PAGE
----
- Special Sections
- Public Notices
BY DAVID LILLY
For the News-Herald
While the danger from winter weather varies across the country, nearly all Americans, regardless of where they live, are likely to face some type of severe winter weather at some point in their lives.
Winter storms can range from a moderate snow over a few hours to a blizzard with blinding, wind-driven snow that lasts for several days.
Many winter storms are accompanied by dangerously low temperatures and sometimes by strong winds, icing, sleet and freezing rain.
One of the primary concerns is the winter weather’s ability to knock out heat, power and communications services to your home or office, sometimes for days at a time. Heavy snowfall and extreme cold can immobilize an entire region.
The National Weather Service refers to winter storms as the “deceptive killers” because most deaths are indirectly related to the storm.
Instead, people die in traffic accidents on icy roads and of hypothermia from prolonged exposure to cold. It is important to be prepared for winter weather before it strikes. To prepare for a winter storm you should do the following:
Before winter approaches, add the following supplies to your emergency kit: (Rock salt or more environmentally safe products to melt ice on walkways. Visit the Environmental Protection Agency for a complete list of recommended products.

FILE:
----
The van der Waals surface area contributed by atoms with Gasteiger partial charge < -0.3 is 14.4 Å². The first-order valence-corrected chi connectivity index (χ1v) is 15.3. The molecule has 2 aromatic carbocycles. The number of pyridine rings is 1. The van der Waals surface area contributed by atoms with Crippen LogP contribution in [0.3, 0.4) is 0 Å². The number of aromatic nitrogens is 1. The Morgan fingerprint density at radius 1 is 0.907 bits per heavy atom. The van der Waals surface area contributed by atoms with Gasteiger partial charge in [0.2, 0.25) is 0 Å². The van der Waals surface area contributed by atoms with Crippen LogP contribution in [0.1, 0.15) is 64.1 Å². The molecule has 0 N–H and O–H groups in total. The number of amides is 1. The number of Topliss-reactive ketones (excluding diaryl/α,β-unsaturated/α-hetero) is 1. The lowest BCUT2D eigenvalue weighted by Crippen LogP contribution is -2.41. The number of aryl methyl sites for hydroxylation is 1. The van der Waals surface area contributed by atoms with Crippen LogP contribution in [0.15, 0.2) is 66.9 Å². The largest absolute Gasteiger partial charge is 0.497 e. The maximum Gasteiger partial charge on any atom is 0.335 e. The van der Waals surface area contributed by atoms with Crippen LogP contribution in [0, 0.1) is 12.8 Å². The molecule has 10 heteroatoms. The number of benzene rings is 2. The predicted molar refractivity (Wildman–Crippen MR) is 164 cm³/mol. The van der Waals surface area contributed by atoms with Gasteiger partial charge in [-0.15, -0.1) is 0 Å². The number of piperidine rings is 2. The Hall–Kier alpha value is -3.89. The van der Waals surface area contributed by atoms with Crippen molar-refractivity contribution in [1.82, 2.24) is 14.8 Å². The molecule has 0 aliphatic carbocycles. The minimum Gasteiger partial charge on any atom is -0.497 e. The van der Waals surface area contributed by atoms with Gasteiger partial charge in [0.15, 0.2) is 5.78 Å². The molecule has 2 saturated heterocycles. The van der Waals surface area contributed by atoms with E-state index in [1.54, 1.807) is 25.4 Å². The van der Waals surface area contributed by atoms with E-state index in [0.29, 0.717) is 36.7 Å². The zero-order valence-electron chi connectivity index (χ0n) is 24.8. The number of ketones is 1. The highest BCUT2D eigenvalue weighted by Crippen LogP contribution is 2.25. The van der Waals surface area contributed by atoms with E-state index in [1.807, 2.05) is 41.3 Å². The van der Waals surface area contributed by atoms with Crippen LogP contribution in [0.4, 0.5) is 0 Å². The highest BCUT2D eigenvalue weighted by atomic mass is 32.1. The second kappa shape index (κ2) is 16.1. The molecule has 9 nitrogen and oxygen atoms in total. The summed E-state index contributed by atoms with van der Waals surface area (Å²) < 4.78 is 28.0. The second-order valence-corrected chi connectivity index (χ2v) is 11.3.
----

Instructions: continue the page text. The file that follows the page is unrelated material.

• Sand to improve traction.
• Snow shovels and other snow removal equipment.
• Sufficient heating fuel. You may become isolated in your home and regular fuel sources may be cut off. Store a good supply of dry, seasoned wood for your fireplace or wood-burning stove.
• Adequate clothing and blankets to keep you warm.
• Make a family communications plan. Your family may not be together when disaster strikes, so it is important to know how you will contact one another, how you will get back together and what you will do in case of an emergency. Listen to a NOAA Weather Radio or other local news channels for critical information from the National Weather Service.
• Be alert to changing weather conditions. Minimize travel. If travel is necessary, keep a disaster supplies kit in your vehicle.
• Bring pets/companion animals inside during winter weather. Move other animals or livestock to sheltered areas with non-frozen drinking water.
For more information you can go to FEMA .gov/Ready.